This dog is also know as the congo dog, the African bush dog, the Congo terrier or simply the barkless dog. In many West African languages the word Basenji means 'little trouble maker of the forest' --In the Congo the dog is called M'bwa M'kubwa Wanwitu which means 'the jumping-up-and-down dog' Basenjis have a habit of jumping up on top of things and often end up in odd places (such as inside of a kitchen cabinet. )

Like wolves, Basenji have only one breeding season a year. They are also unusual in that they tend to trot like horses and lick themselves clean like cats. They have almost no doggy odor and tend to avoid water.

You can see these dogs in Egyptian artwork that is over 4000 years old.

These dogs were prized for thousands of years by West African Tribesmen for their independence and intelligence. An old saying went 'a smart dog is better than a wife.'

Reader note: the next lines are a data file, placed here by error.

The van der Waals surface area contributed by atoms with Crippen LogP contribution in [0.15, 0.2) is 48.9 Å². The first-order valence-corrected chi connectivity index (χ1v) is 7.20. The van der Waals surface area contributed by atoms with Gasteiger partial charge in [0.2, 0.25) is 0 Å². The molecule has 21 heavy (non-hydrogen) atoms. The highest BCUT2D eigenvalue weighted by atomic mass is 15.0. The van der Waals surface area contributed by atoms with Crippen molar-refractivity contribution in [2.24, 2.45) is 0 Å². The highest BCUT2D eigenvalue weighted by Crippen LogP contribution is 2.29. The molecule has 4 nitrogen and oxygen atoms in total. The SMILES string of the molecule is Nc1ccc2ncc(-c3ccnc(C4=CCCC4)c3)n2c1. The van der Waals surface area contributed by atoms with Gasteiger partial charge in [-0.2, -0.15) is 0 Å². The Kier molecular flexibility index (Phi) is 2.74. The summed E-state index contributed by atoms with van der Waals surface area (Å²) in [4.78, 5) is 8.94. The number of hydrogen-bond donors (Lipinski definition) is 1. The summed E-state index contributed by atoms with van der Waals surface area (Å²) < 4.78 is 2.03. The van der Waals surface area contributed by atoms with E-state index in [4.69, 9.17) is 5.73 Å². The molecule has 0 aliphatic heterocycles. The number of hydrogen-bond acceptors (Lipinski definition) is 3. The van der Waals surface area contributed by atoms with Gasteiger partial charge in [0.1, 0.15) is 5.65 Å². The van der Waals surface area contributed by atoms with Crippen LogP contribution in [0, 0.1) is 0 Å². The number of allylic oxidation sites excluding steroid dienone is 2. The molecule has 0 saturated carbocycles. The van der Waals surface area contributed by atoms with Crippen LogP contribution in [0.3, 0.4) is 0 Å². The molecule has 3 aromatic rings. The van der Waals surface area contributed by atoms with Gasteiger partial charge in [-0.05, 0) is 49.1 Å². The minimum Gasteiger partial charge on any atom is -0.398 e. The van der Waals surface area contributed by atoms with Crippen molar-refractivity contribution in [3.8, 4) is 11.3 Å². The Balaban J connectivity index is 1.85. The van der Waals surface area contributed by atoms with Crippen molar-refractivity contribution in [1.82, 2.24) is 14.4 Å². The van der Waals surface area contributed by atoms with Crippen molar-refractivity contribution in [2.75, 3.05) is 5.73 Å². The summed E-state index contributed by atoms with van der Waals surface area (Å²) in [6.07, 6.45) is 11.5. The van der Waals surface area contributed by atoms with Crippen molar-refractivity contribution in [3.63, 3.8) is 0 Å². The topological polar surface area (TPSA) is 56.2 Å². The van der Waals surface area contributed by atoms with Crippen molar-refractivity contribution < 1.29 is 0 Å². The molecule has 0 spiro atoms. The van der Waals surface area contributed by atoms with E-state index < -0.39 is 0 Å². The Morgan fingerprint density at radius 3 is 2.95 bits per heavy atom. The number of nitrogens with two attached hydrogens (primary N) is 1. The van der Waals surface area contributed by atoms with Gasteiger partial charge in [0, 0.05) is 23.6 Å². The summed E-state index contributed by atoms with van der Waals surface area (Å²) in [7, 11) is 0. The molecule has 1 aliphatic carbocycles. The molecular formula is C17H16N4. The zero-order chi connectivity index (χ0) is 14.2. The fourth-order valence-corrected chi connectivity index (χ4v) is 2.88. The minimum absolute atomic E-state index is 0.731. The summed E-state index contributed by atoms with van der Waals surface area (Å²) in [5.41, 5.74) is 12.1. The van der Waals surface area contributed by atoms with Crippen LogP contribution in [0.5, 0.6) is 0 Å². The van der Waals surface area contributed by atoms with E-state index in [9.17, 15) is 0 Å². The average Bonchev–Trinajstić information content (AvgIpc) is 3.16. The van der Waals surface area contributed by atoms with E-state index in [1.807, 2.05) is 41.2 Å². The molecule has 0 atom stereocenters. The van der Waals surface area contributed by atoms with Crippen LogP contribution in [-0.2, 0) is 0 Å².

If you are considering a Basenji it's important to remember what these dogs were bred to do. They are meant to hunt small animals. Keep homes and villages free of rats and assist hunters in spotting prey. They are not good at following orders and require a lot of exercise and ideally a fenced area of great size so they can roam about. They are sighthounds to a certain degree and have a strong chase instinct that makes cars dangerous to them.

Often when Basenji owners speak of their pets it seems like they are talking about a person. Part of the joy of Basenji's is their individuality and personality. They insist on being included in the family and will even put their two cents in to any family discussions by yodeling and rooing.

The sources for this write up include Desmond Morris’ book DOGS and various websites on the Basenji.